Just as everybody looks different, so each person’s version of happiness looks different.
I don’t know if it is just me, but I find that the colder weather brings out a tendency to want to hibernate, curl up somewhere and shut the rest of the world out. I am sure this is related to our survival instincts, but everything seems a little bit harder and take a bit more effort in winter – including being happy.
So today we are looking at quick and easy ways to be a happier person – when you can’t afford that exotic beach holiday you are dreaming about.
Yoga – can help ease depressive symptoms as well as anxiety
Load up on leafy greens – dark leafy greens like spinach and kale are rich in folate, which is linked to a decrease in negative moods and depression. It works by helping to produce dopamine in the brain
Try cognitive behavioural therapy (CBT) – CBT is a proven treatment for clinical depression and anxiety. It works by helping users recognise and then reverse harmful thought patterns, replacing them with positive ones
Buy flowers for yourself or someone else – Harvard researchers found fresh flowers increases compassion for others, as well as boosting energy and enthusiasm for you
Smile – the simple act of smiling, even if you have to force it, might help to activate your brain, leaving you in a better mood
Try mediation – studies have shown meditation to be a proven stress-buster with no harmful side effects. Sitting on the floor chanting isn’t your thing? There a numerous phone apps like Headspace which offer a range of programs you can enjoy anywhere – in the car, on a plane, at your desk without feeling like a fool
Turn on a light box – light therapy is recognised as an effective treatment for seasonal affective disorder (SAD). To feel its full effects use it as part of a daily routine. Don’t have a light box – just open the curtains. A brighter workspace can also help improve mode
Go outside – 20-25 minutes of sunlight will lighten your mood naturally. Vitamin D deficiency makes people prone to depression, anxiety and tiredness.
Eat mushrooms – the only plant source of natural vitamin D, which helps boost serotonin in the brain.
Smell the oranges – don’t have an orange handy? Use a few drops of a citrus essential oil on pressure points to create positive chemical reaction in your brain
Eat carbs as an afternoon snack – healthy, whole-grain sources of carbs can boost mood-boosting chemicals in the brain. A low-carb diet can make you feel sad and stressed
Play with your pet – A study found that patting a dog for only 15 minutes releases serotonin, prolactin, and oxytocin—all of which are mood-enhancing hormones, while lowering the stress hormone cortisol. Why not take a break to bask in the joy a pet can bring?
Take microbreaks – Research shows that people who take quick breaks during their workday to watch funny videos online get a high emotional payoff and report feeling more energetic and happy with fewer negative emotions. Not only will this improve your mental health overall; this is an easy way to turn around a bad mood in less than a minute—plus, you can get a metabolism boost, too!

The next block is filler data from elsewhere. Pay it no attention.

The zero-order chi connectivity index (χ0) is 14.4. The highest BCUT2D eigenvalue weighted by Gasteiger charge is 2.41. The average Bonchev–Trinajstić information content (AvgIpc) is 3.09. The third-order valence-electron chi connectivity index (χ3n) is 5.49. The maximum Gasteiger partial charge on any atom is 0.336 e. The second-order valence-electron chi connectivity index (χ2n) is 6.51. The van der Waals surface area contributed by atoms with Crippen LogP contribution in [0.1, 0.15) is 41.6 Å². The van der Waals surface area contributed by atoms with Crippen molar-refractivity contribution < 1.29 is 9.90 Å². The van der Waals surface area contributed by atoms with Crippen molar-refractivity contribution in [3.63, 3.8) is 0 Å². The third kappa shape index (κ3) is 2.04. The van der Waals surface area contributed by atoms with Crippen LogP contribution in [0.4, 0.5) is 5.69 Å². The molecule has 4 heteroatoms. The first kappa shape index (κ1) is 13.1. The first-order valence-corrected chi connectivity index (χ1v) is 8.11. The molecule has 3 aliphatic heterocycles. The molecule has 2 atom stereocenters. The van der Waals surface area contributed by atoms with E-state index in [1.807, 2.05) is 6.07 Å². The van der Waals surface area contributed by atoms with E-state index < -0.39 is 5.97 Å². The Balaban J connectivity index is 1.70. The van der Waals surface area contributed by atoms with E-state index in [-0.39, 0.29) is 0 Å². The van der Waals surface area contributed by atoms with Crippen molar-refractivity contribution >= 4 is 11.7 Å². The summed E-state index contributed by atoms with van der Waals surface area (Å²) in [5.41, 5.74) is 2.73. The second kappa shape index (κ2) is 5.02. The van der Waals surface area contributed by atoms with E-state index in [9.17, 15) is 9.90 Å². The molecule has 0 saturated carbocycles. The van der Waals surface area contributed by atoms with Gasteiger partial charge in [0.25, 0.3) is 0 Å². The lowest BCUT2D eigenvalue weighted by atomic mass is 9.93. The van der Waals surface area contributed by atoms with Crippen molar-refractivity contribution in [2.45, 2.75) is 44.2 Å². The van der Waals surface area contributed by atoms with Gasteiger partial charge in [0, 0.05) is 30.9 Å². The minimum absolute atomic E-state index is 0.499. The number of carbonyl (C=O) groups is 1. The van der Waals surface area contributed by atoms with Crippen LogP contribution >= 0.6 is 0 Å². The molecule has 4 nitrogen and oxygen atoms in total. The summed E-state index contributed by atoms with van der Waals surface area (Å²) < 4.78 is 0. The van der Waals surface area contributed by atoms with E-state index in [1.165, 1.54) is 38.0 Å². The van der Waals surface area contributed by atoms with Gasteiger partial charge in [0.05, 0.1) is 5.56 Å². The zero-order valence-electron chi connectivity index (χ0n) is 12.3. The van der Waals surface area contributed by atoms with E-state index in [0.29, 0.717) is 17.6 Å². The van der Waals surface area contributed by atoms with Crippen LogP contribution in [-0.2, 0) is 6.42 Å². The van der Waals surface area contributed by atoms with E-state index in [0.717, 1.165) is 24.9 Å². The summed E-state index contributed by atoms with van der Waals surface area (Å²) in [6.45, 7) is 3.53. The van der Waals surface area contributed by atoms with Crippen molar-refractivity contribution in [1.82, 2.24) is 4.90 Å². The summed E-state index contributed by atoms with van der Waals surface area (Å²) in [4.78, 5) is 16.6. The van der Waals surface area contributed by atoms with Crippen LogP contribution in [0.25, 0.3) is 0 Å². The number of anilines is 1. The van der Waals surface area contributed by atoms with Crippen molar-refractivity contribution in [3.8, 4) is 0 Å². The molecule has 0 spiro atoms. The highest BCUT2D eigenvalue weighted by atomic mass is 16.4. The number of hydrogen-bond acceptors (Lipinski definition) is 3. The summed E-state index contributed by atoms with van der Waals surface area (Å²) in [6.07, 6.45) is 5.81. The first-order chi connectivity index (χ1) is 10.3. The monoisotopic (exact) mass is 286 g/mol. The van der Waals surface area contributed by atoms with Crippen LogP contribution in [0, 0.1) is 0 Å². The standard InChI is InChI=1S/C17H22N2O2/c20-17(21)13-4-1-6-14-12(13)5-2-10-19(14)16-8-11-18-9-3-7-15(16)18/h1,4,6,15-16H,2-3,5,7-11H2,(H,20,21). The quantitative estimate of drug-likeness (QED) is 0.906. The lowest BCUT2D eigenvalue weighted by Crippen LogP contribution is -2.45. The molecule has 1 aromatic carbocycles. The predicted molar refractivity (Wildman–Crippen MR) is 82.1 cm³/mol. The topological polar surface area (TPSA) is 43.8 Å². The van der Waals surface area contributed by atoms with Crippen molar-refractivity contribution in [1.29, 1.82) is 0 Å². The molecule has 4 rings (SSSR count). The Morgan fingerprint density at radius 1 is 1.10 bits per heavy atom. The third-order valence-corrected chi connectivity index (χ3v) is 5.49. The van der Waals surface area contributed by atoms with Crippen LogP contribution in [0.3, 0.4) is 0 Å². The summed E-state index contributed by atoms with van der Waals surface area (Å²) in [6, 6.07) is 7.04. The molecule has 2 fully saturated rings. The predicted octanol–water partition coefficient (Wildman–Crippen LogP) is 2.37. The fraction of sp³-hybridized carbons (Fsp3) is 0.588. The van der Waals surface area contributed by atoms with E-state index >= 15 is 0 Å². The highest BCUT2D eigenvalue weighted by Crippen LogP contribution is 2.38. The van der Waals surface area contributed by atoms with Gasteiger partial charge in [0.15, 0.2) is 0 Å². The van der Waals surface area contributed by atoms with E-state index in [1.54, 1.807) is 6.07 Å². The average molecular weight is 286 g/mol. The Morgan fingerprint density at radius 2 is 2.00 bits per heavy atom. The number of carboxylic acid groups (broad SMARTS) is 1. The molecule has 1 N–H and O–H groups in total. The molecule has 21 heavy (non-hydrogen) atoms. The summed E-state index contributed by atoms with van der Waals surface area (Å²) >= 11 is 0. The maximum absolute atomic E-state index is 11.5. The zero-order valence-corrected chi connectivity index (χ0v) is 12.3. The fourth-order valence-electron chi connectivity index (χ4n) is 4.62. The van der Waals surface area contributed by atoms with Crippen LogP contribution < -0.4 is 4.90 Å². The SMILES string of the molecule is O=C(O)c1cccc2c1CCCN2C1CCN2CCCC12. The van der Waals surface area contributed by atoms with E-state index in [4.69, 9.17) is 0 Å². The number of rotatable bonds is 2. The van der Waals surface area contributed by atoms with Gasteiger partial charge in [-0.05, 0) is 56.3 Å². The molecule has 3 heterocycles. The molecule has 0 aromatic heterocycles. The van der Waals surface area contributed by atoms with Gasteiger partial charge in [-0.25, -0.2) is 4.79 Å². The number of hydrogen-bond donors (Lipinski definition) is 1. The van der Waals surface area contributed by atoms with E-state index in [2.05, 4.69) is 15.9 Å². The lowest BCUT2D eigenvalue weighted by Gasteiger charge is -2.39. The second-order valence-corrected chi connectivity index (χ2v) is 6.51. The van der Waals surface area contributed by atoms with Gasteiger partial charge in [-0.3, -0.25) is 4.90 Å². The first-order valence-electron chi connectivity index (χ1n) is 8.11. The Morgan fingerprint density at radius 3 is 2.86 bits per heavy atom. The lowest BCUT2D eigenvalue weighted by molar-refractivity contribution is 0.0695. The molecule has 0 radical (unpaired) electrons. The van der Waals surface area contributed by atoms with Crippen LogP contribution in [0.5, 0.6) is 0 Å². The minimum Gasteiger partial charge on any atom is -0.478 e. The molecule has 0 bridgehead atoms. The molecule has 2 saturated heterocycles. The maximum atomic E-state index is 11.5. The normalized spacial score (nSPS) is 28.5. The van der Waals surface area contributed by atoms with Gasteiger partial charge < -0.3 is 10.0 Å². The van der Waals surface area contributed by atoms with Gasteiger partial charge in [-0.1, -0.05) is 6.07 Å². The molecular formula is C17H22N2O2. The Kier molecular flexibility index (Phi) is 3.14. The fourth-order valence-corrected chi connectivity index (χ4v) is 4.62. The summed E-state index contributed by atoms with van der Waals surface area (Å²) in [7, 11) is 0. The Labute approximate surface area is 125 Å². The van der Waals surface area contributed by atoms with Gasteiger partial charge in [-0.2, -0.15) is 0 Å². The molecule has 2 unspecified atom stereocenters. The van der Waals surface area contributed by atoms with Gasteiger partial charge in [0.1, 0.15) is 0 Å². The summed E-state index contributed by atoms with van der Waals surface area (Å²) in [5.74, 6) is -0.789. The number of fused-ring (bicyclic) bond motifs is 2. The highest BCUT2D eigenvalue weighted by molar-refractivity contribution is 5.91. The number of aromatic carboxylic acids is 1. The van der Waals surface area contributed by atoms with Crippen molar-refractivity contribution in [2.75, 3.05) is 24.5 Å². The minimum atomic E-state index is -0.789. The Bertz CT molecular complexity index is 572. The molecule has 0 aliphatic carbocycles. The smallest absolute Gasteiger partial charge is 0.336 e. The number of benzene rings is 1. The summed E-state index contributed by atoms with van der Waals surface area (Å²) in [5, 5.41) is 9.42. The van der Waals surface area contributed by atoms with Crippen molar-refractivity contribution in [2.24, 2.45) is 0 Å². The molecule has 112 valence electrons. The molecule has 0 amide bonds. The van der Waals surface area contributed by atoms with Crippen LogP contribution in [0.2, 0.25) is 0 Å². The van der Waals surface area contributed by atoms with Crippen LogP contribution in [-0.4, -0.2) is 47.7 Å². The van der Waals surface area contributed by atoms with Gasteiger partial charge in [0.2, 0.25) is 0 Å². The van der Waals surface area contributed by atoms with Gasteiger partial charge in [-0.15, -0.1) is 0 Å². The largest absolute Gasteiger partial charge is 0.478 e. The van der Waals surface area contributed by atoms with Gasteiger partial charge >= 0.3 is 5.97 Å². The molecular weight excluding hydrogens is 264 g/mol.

Listen to music – Enjoy the effects of some dopamine and sit back to enjoy the connections and memories that a favourite song can trigger
And sing along – University of Manchester researchers discovered that a tiny organ in the inner ear (called the sacculus) is connected to a part of your brain that registers pleasure. The sacculus registers frequency notes that are associated with singing almost instantly, giving you a warm and fuzzy feeling. So, go ahead and sing in the shower, belt it out in your car, or get up on that karaoke stage.
Eat chocolate – seriously, who needs to be told this makes you happy? Chocolate, chicken and eggs contain tryptophan – which boosts the production of serotonin in the brain, leading to better moods
Drink coffee – A Harvard study found women who drink at least two cups of coffee regularly had a 15% lower risk of depression than those who did not. Energy boost + mood boost = winner!
Sip on some green tea – A study found that people who drank five or more cups of green tea per day had a 20% lower level of stress than those who drank less than one.
Make a human connection – A study from the University of North Carolina at Chapel Hill found that human touch releases those feel-good chemicals like serotonin, as well as reduces blood pressure and heart rate making you feel more relaxed. A massage is a great way to create a connection, improve your flexibility and reduce pain at the same time.
Consume healthy fats – avocados & nuts both contain healthy fat, which slows digestion and evens out blood sugar levels, leaving you calm and full at the same time
Eat more salmon – containing omega-3 fatty acids, the same as avocado and nuts, salmon can help to maintain brain function in the areas of mood and emotion. Fish oil supplements are another option for those who don’t like fish
Spray on some topical magnesium – magnesium has been shown to help improve moodiness, insomnia, anxiety, irritability and migraines. Our ancient soils are depleted of magnesium, meaning we are not getting enough from the foods we eat. Magnesium is available in oral (tablet) or topical (skin application) forms, but research shown oral forms are not absorbed as well as topical applications. The effects can be felt almost immediately, with some people reporting feeling changes within 30 seconds of application
Take a mini-holiday – even if your budget doesn’t stretch to that tropical beach holiday you are dreaming about, a couple of days away from your routine can help to improve your mood, particularly if you spend them in the company of people you love.
There are so many ways to brighten up your day, and that of those around you.
Smile, and have an awesome day!